• Classroom Behavior Strategies: Proactively and explicitly teaching the expected behaviors and routines, frequent use of reinforcement and praise (3:1 positive to negative feedback loop), quick and efficient transition times and consistent instructional response to misbehavior. 

A solid Tier 1, Tier + (Tier Plus) and Tier ++ (Tier Plus Plus) core instruction should be sufficient to help 80% of students meet or exceed grade level expectations as measured by a standardized summative assessment. If Tier 1 instruction is not successful in meeting the needs of 80% of the school’s population, the school team should consider possible solutions to create a better match between students’ needs and the core curriculum and instruction (e.g., improving explicit instruction, differentiation strategies, use of flexible grouping and maximizing active student engagement).

Core instruction is linguistically appropriate for English Learners (ELs) and Bilingual Learners. All students—including ELs/bilingual learners, students with disabilities, early childhood and advanced/gifted learners—are expected to meet grade-level learning targets and beyond. For ELs and bilingual learners, this means achieving mastery at a proportionate rate to their language proficiency. For students in early childhood, this means progress across developmental areas and developmentally appropriate instruction and activities.

Differentiation begins in Tier 1 and continues across all tiers. Differentiation requires teachers to recognize students’ varying levels of readiness, interest, background knowledge, and culture. When teachers differentiate they respond and proactively plan for differing abilities in the same classroom. Differentiation can occur through modifications in content (what is taught), process (how it is taught), product (how learning is shown), and/or environment or resources available in the classroom (seating, support materials from curriculum). (Tomlinson, 1999).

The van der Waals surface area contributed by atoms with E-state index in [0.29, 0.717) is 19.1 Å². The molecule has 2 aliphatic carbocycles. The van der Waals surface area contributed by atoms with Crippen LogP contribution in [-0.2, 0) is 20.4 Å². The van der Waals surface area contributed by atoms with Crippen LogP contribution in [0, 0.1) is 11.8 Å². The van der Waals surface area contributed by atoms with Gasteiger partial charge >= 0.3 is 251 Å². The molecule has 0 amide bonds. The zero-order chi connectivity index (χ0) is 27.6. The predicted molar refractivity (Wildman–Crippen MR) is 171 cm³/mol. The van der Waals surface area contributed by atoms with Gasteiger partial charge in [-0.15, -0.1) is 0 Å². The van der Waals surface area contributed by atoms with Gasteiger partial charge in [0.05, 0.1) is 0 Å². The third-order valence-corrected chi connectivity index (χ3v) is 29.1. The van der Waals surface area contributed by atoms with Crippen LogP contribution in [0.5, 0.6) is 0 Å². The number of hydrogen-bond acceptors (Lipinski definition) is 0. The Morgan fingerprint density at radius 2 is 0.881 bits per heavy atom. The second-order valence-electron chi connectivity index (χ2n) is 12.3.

Tier 1, Tier + and Tier ++Enrichment and Support (Core + More)

Students who are meeting or exceeding standards may require enrichment beyond the core to demonstrate academic growth. It is the school’s responsibility to ensure that all students make academic progress regardless of their entry level. Targeted group enrichment and support typically involve additional minutes of instruction provided each week within the classroom or in some cases outside of the classroom with a classroom teacher and/or interventionist/ specialist.